So far this summer, PSG have spent £123 million on the likes of Zlatan Ibrahimovic,Thiago Silva and now Moura. Chelsea have breached the £70 million mark on Eden Hazard and Oscar, with more to come. Manchester City are lying dormant but are safe in the knowledge that they already possess one of the most richly assembled squads on the planet and are more than capable of making a move if needs be.
No matter how hard they try Manchester United haven’t been able to spend much beyond the £17 million they paid for Kagawa – while the club's chief operating officer, Michael Bolingbroke revealed they expected to spend around £40 million this summer. That would barely cover the £34 million PSG paid for Moura, and he won’t even join the club until January. In the last five years, United have spent only £30 million or so more than PSG has spent this summer.
Equally United struggle with the wages when compared to their rivals too. Moura’s fee was enough to make eyes water alone, but when his £3 million-a-year wages are thrown into the mix then it really does paint a dramatic picture of how big the difference is between United and the leading pack.
In the Premier League alone United trail behind Chelsea and Manchester City in terms of their wage bill. Chelsea spent a record £191 million on wages in 2010/11 while City were marginally behind having splashed £174 million. Manchester United spent £153 million.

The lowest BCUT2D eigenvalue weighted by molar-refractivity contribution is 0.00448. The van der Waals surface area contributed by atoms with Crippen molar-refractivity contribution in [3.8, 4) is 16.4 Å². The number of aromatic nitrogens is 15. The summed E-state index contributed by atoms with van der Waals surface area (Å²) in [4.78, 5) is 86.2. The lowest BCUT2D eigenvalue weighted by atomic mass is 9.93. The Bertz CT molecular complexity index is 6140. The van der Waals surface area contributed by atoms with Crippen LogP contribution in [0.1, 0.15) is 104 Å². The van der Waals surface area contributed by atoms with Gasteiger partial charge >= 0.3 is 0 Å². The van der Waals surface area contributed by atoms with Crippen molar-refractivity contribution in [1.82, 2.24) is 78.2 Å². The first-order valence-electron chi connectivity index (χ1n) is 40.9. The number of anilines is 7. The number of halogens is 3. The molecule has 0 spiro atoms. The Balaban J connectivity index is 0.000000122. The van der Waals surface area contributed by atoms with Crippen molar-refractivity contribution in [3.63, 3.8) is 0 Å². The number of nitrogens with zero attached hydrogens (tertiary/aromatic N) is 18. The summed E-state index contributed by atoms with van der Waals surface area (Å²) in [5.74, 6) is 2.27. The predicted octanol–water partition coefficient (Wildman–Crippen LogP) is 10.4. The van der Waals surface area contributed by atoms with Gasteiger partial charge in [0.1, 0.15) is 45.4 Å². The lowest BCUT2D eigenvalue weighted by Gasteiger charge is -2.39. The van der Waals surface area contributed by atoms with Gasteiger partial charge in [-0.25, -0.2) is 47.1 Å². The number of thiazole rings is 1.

Simply put, in a world where Financial Fair Play is treated with reckless abandoned by the owners driving transfer fees exorbitantly high transfer fees and wages, United are left to flounder behind.
The reason? The three words usually enough to send shivers down the spines of the even the most hardened United supporter, the Glazer family.
It is an unanswered question that surrounds United and their transfer plans; just how much have the Glazer's affected action on the pitch? After all they spent £18 million on David de Gea, £16 million on Phil Jones and a similar fee for Ashley Young last summer. Conversely they may indeed miss out on Robin van Persie still because of their reluctence to spend around £25 million on him (perhaps rightly, perhaps not), a fee Manchester City won't blink at if, as expected, Roberto Mancini's announcement that he is out of the race for the Dutchman proves to be a bluff.